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  • The Whole Shootin' Match

    The Whole Shootin' Match

    ★★★★

    Like maybe only an amateur can, Eagle Pennell created a lived-in, fully-realized world familiar from real life but foreign to movies, and he painted this canvas in slight variation for two and one-half inimitable films, using the same two actors and practically the same locations. If you were to take Budweiser, rodeos, and baseball caps—the red state signifiers that made American Sniper so much money—and invert them into Lone Star, bar brawls, and hats advertising Big Ag, you might be…

  • Mauvais Sang

    Mauvais Sang

    ★★★★★

    All the stars.

    The kind of movie that, even on a third viewing, makes you ashamed of the last 100 movies you watched, the last 100 days you lived (or rather, didn't), your humdrum existence a pathetic placeholder for what should be called living. A film where not being loved is a kind of dying, where loving without loving is a way of killing.

    Transcend life in art and art in life. Jean Cocteau is dead, forever and never. Believe…

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  • My Neighbors the Yamadas

    My Neighbors the Yamadas

    ★★★½

    Blessed with perfect vibes, and theme music by Akiko Yano that's almost as charming as Vince Guaraldi's, Yamadas faithfully adapts a Sunday comic strip in the style of golden age sitcoms. It's long, lived-in, and understated. If the idea of adapting a funny paper into a movie one four-panel sequence at a time, without a story or anything but Basho haikus to hold it together, seems cursed, the mundane blissful flawlessness of the source material, a Peanuts for the everyday, makes up for it, finding tiny morals in life's foolishness, not to scold but to celebrate–with a whistle and a wah-wah–the perfectly average.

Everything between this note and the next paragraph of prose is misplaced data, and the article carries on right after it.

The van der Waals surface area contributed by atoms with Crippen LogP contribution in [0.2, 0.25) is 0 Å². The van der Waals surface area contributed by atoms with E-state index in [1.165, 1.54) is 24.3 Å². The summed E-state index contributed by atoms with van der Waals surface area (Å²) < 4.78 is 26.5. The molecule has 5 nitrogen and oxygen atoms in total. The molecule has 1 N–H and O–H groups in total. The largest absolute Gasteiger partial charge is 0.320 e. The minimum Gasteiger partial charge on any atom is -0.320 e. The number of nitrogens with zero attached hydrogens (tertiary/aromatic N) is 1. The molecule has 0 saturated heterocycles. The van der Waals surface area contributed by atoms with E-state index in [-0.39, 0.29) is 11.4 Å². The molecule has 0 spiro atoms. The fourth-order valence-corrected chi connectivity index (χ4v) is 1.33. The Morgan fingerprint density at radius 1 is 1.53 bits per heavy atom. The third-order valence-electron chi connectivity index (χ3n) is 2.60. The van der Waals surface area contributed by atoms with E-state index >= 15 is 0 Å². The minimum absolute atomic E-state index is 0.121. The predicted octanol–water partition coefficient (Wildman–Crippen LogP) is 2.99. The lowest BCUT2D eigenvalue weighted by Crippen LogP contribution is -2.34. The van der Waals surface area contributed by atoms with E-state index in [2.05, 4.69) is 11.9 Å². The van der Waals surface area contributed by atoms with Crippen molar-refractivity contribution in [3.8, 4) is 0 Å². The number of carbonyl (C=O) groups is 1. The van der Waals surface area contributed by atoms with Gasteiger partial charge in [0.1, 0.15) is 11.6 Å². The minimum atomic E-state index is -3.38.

• Shiva Baby

    Shiva Baby

    ★★★

    Aesthetically kind of heinous, at least when its anamorphic handheld cinematography recalls Krisha more than Fleabag, Seligmann aims for a horror-comedy in which the audience has deep empathy for its protagonist, trying for a microbudget Uncut Gems-style panic attack thrill ride but make it claustrophobic and chaotic bisexual, and if she falls short, which she does, and the life that was present in the short is partly sucked out by the feature's visual ambitions and need to stretch out, then,…

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  • Jane B. by Agnès V.

    Jane B. by Agnès V.

    ★★★½

    Agnès Varda likes daydreams, not psychology. Her movies jump not from one thing to the next but from one thing to a next, always opening, never closing. One film, a documentary made of fictional parts (Jane B. par Agnès V.), leads to another, a fiction made of documentary (Kung-fu Master!), starring Jane Birkin's daughters, Charlotte Gainsbourg and Lou Doillon, and Varda's son, Mathieu Demy.

    Birkin said she wanted “to make a feature film about how I really am: jeans, old…

  • Titanic

    Titanic

    ★★★★

    An epic of duality, bifurcated between day & night, life & death, female & male, romance & tragedy, and held together by love and close-ups. This is the film of a deep-sea explorer but also that of a matte painter at a time when the technique was dying out; just look at the sunsets! (Even James Cameron, however, felt this one was egregious). All those matte paintings, and yet still Cameron waited a week for the right sky for the actors to kiss under;…